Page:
• A 99% Invisible episode about the bridge in Austen that accidentally became the home of the largest urban bat colony in the world. Arbitrary decisions can have big impacts, and are where we can have basically free ways of making the world a better place. After all, if we can encourage or discourage bats from living somewhere simply by varying the spacing on a boring piece of infrastructure, imagine what sort of things we could do if we approached everything the same way.
  • The problem with housing policy is that housing is either affordable or a good investment. By definition, it cannot be both. The US has clearly chosen the latter, and many of our housing issues can be traced back to this fundamental decision (and racism, of course, dig into anything in the US enough, and you’ll eventually run into racism). This reminds me to a couple of my favorite articles about the subject over on Urban Kchoze: Euclidian Zoning and Japanese Zoning.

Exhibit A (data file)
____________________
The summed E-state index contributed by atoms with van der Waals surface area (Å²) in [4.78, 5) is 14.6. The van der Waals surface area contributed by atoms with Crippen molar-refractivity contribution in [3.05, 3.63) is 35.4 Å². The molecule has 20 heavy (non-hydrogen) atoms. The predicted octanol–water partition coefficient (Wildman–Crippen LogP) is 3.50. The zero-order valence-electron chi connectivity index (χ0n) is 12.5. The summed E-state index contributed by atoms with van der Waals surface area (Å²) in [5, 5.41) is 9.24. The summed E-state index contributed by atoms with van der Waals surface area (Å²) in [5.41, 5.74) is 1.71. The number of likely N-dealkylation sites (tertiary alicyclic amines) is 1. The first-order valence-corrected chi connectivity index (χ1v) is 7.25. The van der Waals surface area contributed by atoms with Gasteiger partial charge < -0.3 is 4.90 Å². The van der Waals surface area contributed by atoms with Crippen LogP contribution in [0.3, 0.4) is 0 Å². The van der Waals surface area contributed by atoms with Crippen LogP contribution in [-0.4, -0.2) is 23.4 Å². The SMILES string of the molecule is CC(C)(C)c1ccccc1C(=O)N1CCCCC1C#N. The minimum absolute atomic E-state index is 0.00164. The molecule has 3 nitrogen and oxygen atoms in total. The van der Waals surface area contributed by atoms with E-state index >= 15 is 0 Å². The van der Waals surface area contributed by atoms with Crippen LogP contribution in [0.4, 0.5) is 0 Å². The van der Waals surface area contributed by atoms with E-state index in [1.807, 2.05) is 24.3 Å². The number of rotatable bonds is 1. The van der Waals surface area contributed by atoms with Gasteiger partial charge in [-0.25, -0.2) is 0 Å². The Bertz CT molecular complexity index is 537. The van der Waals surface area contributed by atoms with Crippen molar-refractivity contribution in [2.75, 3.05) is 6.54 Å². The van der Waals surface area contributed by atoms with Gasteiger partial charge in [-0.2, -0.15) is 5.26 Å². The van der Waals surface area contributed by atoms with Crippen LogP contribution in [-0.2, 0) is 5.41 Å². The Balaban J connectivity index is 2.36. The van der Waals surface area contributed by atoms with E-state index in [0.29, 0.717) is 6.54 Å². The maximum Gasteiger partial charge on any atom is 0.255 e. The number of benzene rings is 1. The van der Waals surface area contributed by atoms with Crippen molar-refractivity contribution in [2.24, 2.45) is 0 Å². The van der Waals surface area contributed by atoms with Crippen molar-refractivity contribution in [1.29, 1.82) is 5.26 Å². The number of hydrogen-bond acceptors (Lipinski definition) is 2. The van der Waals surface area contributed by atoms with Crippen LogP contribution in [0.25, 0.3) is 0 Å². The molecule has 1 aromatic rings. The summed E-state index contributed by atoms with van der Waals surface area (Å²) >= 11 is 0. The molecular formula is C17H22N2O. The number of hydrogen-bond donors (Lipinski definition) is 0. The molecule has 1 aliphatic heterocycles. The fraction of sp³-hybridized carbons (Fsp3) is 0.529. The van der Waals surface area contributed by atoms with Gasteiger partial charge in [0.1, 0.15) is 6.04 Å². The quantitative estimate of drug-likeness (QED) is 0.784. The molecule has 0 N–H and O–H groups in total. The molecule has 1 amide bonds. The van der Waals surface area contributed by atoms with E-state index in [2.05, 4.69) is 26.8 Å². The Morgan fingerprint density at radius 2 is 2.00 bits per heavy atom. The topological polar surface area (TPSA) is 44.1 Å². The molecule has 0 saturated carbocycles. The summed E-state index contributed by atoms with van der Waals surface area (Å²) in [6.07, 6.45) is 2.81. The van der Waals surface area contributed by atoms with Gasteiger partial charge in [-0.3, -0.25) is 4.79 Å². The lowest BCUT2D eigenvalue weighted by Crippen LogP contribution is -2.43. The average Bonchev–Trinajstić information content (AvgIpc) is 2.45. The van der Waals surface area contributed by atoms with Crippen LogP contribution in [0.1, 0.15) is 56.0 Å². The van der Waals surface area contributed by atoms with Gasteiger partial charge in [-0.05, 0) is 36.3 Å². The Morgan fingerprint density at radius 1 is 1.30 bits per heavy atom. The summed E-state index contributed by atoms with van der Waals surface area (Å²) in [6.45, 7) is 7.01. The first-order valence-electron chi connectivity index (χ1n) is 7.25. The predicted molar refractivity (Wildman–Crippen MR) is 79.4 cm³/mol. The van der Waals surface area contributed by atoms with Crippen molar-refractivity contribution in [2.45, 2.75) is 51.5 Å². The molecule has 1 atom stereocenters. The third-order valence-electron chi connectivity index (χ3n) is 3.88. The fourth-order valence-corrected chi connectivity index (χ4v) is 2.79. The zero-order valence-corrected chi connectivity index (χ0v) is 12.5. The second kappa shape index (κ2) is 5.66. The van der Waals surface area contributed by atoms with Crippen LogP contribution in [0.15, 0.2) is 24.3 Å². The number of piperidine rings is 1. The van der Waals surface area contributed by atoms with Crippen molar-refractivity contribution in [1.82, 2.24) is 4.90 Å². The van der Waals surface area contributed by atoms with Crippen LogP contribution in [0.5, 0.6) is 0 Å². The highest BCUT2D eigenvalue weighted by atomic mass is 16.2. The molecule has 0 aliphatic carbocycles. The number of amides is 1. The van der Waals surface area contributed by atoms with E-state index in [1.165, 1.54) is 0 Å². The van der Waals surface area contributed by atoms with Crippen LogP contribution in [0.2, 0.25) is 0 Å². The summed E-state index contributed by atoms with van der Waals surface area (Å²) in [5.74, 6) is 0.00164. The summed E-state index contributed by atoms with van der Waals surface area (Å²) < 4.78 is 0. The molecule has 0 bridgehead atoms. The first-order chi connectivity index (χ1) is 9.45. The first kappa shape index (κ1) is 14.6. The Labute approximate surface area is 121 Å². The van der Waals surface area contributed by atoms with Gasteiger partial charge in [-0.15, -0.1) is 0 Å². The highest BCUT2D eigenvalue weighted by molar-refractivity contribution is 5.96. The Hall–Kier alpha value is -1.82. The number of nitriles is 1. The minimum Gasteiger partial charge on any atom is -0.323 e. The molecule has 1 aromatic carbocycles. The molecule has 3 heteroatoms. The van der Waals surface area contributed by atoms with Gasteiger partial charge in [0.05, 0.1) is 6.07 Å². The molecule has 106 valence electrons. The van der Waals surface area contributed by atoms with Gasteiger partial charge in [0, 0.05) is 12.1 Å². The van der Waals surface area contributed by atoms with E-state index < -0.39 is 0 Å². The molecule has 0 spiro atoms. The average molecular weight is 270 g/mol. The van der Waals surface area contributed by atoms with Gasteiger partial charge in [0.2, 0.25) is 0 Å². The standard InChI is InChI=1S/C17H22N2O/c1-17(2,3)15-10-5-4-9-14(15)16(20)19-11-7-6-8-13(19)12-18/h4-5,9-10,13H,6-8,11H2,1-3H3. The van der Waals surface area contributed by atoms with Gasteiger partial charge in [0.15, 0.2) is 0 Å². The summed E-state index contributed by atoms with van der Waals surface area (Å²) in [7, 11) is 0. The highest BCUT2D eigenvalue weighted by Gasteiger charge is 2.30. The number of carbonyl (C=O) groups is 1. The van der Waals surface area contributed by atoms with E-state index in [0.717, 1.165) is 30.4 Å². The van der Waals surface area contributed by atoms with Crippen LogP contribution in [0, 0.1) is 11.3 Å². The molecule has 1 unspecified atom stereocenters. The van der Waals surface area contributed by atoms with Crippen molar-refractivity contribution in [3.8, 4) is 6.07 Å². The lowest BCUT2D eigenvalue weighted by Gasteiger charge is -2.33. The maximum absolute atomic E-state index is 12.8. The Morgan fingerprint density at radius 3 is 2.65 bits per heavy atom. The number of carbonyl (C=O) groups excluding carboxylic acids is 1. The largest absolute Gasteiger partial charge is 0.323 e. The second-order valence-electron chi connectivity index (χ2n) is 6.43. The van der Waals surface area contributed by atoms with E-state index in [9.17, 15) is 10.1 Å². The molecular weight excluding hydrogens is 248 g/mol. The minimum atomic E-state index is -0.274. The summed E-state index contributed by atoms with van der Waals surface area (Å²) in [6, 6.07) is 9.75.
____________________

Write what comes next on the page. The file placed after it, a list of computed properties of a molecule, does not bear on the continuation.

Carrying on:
• An article about the solar envelope, or how we should be {designing buildings to deliberately create or prevent shade on adjacent properties](https://www.lowtechmagazine.com/2012/03/solar-oriented-cities-1-the-solar-envelope.html).

Media Consumption

  • I read Prosper’s Demon by KJ Parker. I loved the story, but am not sure how I feel about the ending.
  • I finally got around to watching the cargo bike documentary, Motherload. I definitely enjoyed it, but it didn’t really convince me that a cargo bike is for me. It could just be that when my kid was smaller I hauled a bunch of stuff in my Burley trailer, so this wasn’t much of a surprise. If you don’t think that it’s possible to haul stuff with a bike, though, you should give this movie a shot.
  • I finally read City of Bone and Silence, the sequel to Ship of Smoke and Steel. I really enjoyed it, and will probably get to the final book in the trilogy in April or May.